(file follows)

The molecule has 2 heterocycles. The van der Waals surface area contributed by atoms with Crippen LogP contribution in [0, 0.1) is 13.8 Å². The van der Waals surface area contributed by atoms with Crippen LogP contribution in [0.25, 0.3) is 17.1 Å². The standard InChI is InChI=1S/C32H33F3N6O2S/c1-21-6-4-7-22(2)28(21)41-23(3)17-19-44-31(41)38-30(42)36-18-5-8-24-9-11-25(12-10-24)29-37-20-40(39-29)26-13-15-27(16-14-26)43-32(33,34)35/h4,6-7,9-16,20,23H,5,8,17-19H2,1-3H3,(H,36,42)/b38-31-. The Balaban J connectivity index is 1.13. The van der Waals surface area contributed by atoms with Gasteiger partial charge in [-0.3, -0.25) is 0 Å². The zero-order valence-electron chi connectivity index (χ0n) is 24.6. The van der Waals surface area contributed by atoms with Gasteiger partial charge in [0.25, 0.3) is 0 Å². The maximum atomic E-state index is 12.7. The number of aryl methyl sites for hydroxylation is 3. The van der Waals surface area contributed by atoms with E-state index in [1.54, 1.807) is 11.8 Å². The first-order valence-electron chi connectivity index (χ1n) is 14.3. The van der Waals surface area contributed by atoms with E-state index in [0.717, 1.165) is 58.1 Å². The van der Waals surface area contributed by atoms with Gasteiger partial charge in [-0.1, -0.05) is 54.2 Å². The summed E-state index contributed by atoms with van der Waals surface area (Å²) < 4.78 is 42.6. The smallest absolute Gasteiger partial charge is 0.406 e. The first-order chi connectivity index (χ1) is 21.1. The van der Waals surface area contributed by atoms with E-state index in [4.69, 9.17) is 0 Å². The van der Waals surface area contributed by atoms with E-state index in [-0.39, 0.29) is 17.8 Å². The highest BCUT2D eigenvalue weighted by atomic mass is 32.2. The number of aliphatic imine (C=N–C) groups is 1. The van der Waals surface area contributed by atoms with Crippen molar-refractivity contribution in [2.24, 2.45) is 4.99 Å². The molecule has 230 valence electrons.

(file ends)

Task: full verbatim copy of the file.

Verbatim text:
The molecule has 2 heterocycles. The van der Waals surface area contributed by atoms with Crippen LogP contribution in [0, 0.1) is 13.8 Å². The van der Waals surface area contributed by atoms with Crippen LogP contribution in [0.25, 0.3) is 17.1 Å². The standard InChI is InChI=1S/C32H33F3N6O2S/c1-21-6-4-7-22(2)28(21)41-23(3)17-19-44-31(41)38-30(42)36-18-5-8-24-9-11-25(12-10-24)29-37-20-40(39-29)26-13-15-27(16-14-26)43-32(33,34)35/h4,6-7,9-16,20,23H,5,8,17-19H2,1-3H3,(H,36,42)/b38-31-. The Balaban J connectivity index is 1.13. The van der Waals surface area contributed by atoms with Gasteiger partial charge in [-0.3, -0.25) is 0 Å². The zero-order valence-electron chi connectivity index (χ0n) is 24.6. The van der Waals surface area contributed by atoms with Gasteiger partial charge in [0.25, 0.3) is 0 Å². The maximum atomic E-state index is 12.7. The number of aryl methyl sites for hydroxylation is 3. The van der Waals surface area contributed by atoms with E-state index in [1.54, 1.807) is 11.8 Å². The first-order valence-electron chi connectivity index (χ1n) is 14.3. The van der Waals surface area contributed by atoms with E-state index in [0.717, 1.165) is 58.1 Å². The van der Waals surface area contributed by atoms with Gasteiger partial charge in [-0.1, -0.05) is 54.2 Å². The summed E-state index contributed by atoms with van der Waals surface area (Å²) < 4.78 is 42.6. The smallest absolute Gasteiger partial charge is 0.406 e. The first-order chi connectivity index (χ1) is 21.1. The van der Waals surface area contributed by atoms with E-state index in [4.69, 9.17) is 0 Å². The van der Waals surface area contributed by atoms with E-state index in [-0.39, 0.29) is 17.8 Å². The highest BCUT2D eigenvalue weighted by atomic mass is 32.2. The number of aliphatic imine (C=N–C) groups is 1. The van der Waals surface area contributed by atoms with Crippen molar-refractivity contribution in [2.24, 2.45) is 4.99 Å². The molecule has 230 valence electrons.